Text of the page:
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Guidance for international students

Expert guidance from the Library and Study Advice at the University of Reading

Introduction

Even if you have been used to studying at university level in another country, you are likely to find that there are many differences when studying in the UK that follow from the specific academic culture that we have in the UK. 

This page brings together brief guidance on some of the differences in studying that you might find, with links so you can find out more if you need to.

Understanding UK university study

The main purpose of higher education in the UK is to develop students' ability to take a critical view of the world. You will not only be discovering new knowledge about your chosen subject, but also thinking about how that knowledge works: why is this idea more believable than another, how was the idea developed, what can you do with it to make new knowledge (e.g. by applying it to practical experience, or comparing it to other ideas).

This purpose leads to other important aspects of UK university-level study. For instance:

  • We are more interested in your ability to question and challenge the authoritative view than to just repeat it
  • Your tutors will expect you to select reading, and perhaps to find texts beyond your reading list
  • You will be working towards becoming co-creators of knowledge with your tutors - so they will expect you to be more equal with them than you may be used to
  • In the UK, we place strong importance on punctuality and timeliness, so you will need to organise yourself to avoid lateness with attendance and submitting work

You can help yourself to find out more about what it's like to move into university study in the UK by reading through these guides.

Developing effective practices for UK study

The best way to develop your study skills is to practise them! For instance, reading academic texts may seem hard at first, but the more you do it, the easier it will become.

There's a lot you can do for yourself to find out how to develop your skills: we've included links below this box.

  • For study skills, have a look at our Study Guides or watch a video tutorial
  • To find out more about using the Library, see their training guides and videos
  • If you're not sure about something to do with your course, ask your course tutor
  • Many professional services at the University offer free seminars and workshops
  • If you have a quick query (for example, how to reference a particular text), ask at the Study Advice information desk about their drop-in service

If you have tried all of these and still feel there's something you don't understand, you can book an individual advice session with a Study Adviser or Academic Liaison Librarian.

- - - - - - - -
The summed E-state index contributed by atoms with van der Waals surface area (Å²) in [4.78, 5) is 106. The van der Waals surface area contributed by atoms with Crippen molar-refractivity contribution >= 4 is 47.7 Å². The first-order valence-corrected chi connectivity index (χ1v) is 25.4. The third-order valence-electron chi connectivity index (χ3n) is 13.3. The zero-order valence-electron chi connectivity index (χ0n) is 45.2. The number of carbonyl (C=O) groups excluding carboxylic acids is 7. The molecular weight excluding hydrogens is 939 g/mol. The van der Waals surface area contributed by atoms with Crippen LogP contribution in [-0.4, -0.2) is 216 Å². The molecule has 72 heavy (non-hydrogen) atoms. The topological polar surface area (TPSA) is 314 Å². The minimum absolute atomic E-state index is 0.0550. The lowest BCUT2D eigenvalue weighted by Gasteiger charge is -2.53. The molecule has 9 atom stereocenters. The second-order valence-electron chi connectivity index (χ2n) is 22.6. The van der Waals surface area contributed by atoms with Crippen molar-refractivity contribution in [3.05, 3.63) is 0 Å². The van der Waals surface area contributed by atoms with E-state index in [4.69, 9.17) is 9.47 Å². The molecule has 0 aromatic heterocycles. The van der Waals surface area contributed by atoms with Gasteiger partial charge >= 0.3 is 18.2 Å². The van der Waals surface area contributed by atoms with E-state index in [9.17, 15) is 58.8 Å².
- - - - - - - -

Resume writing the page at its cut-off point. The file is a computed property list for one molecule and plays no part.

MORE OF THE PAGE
Studying with academic integrity

Academic integrity refers to the values that underpin everything you do in your university studies. The purpose of academic study for both students and tutors is not just to develop and build new knowledge but to do it in ways that maximise accuracy and fairness across the academic community. In order to achieve this, you need to understand, develop and practise particular academic skills, including:

  • correct referencing
  • good academic writing
  • independent thinking and active reading practices
  • the ability to find and evaluate sources
  • efficient notemaking and record-keeping.
Essential tip: The best way to avoid unintentional plagiarism in your writing is to understand how the principles of academic integrity work in academic study in the UK.

Our Academic Integrity Toolkit will help you develop the tools you need to avoid plagiarism and succeed at university by studying with academic integrity.

Proof-reading and editing

If English is not your first language, you may feel that you would like someone to read through your work to check that your expression is correct. There is no proof-reading service available through the University. If you feel you need to develop your academic English skills, do consider attending the University's Academic English Programme (link above). The Study Advisers can discuss how to make your writing practices more appropriate for UK academic writing. We also have guidance on academic writing, including effective proof-reading to help you to check your own work.

If you do feel you need your work to be reviewed by someone else, we suggest you try to find a native English speaker to read through with you so you can correct as you go along - not to correct it for you. This can lead to errors creeping into your work as other people may change the meaning of your writing. For the same reason, we do not usually recommend that you use professional proof-readers or editors. If you do decide to do so be aware that the University has policies about this, and that you must declare any professional assistance that you receive.

Preparing for exams in the UK

In your university degree, you will be assessed by various methods. These are likely to include written examinations. If you are an international student, these may be quite different to the examination or other assessment methods you are used to. For instance, we do not usually have oral exams (except on language courses), and many exams require you to write essays rather than short answers. 

Our guide on Preparing for exams has more information on the best ways to revise and what to think about when you're in the exam room, as well as specific information on Assessment by examination in UK higher education, including 

  • features of written exams in the UK
  • what you need to find out
  • helping yourself to get better results
  • tipsheets and exercises
  • what to do if you're feeling anxious
  • links to our video tutorials